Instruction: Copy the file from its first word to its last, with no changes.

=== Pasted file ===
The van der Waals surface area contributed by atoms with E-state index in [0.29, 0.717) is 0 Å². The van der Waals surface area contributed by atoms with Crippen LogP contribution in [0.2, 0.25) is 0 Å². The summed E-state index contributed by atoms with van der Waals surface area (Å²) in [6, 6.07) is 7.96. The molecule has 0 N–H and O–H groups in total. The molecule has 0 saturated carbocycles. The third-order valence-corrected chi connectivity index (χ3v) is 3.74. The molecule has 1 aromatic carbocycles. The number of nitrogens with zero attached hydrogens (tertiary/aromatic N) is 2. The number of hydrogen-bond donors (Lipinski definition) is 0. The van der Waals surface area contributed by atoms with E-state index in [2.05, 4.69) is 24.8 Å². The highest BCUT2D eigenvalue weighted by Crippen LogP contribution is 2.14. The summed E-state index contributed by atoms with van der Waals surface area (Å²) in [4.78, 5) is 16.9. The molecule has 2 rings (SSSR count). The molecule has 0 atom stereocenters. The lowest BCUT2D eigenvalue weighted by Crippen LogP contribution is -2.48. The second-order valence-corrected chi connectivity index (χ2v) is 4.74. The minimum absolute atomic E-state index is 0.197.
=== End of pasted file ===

The van der Waals surface area contributed by atoms with E-state index in [0.29, 0.717) is 0 Å². The van der Waals surface area contributed by atoms with Crippen LogP contribution in [0.2, 0.25) is 0 Å². The summed E-state index contributed by atoms with van der Waals surface area (Å²) in [6, 6.07) is 7.96. The molecule has 0 N–H and O–H groups in total. The molecule has 0 saturated carbocycles. The third-order valence-corrected chi connectivity index (χ3v) is 3.74. The molecule has 1 aromatic carbocycles. The number of nitrogens with zero attached hydrogens (tertiary/aromatic N) is 2. The number of hydrogen-bond donors (Lipinski definition) is 0. The van der Waals surface area contributed by atoms with E-state index in [2.05, 4.69) is 24.8 Å². The highest BCUT2D eigenvalue weighted by Crippen LogP contribution is 2.14. The summed E-state index contributed by atoms with van der Waals surface area (Å²) in [4.78, 5) is 16.9. The molecule has 2 rings (SSSR count). The molecule has 0 atom stereocenters. The lowest BCUT2D eigenvalue weighted by Crippen LogP contribution is -2.48. The second-order valence-corrected chi connectivity index (χ2v) is 4.74. The minimum absolute atomic E-state index is 0.197.